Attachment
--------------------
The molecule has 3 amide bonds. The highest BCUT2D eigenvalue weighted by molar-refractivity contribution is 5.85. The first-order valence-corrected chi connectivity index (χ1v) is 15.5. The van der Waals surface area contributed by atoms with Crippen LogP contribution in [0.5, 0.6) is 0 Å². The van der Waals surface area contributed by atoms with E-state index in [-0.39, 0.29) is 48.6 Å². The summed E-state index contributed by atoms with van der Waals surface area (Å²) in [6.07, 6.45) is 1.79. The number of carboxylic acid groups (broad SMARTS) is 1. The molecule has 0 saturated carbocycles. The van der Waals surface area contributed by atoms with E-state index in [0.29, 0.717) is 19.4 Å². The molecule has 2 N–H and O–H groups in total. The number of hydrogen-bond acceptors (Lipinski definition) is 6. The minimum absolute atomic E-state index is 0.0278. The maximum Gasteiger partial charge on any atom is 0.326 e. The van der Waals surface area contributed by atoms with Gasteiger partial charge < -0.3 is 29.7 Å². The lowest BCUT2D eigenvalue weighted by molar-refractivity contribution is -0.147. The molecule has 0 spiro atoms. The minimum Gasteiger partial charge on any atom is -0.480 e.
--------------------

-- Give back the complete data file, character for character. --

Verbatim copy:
The molecule has 3 amide bonds. The highest BCUT2D eigenvalue weighted by molar-refractivity contribution is 5.85. The first-order valence-corrected chi connectivity index (χ1v) is 15.5. The van der Waals surface area contributed by atoms with Crippen LogP contribution in [0.5, 0.6) is 0 Å². The van der Waals surface area contributed by atoms with E-state index in [-0.39, 0.29) is 48.6 Å². The summed E-state index contributed by atoms with van der Waals surface area (Å²) in [6.07, 6.45) is 1.79. The number of carboxylic acid groups (broad SMARTS) is 1. The molecule has 0 saturated carbocycles. The van der Waals surface area contributed by atoms with E-state index in [0.29, 0.717) is 19.4 Å². The molecule has 2 N–H and O–H groups in total. The number of hydrogen-bond acceptors (Lipinski definition) is 6. The minimum absolute atomic E-state index is 0.0278. The maximum Gasteiger partial charge on any atom is 0.326 e. The van der Waals surface area contributed by atoms with Gasteiger partial charge < -0.3 is 29.7 Å². The lowest BCUT2D eigenvalue weighted by molar-refractivity contribution is -0.147. The molecule has 0 spiro atoms. The minimum Gasteiger partial charge on any atom is -0.480 e.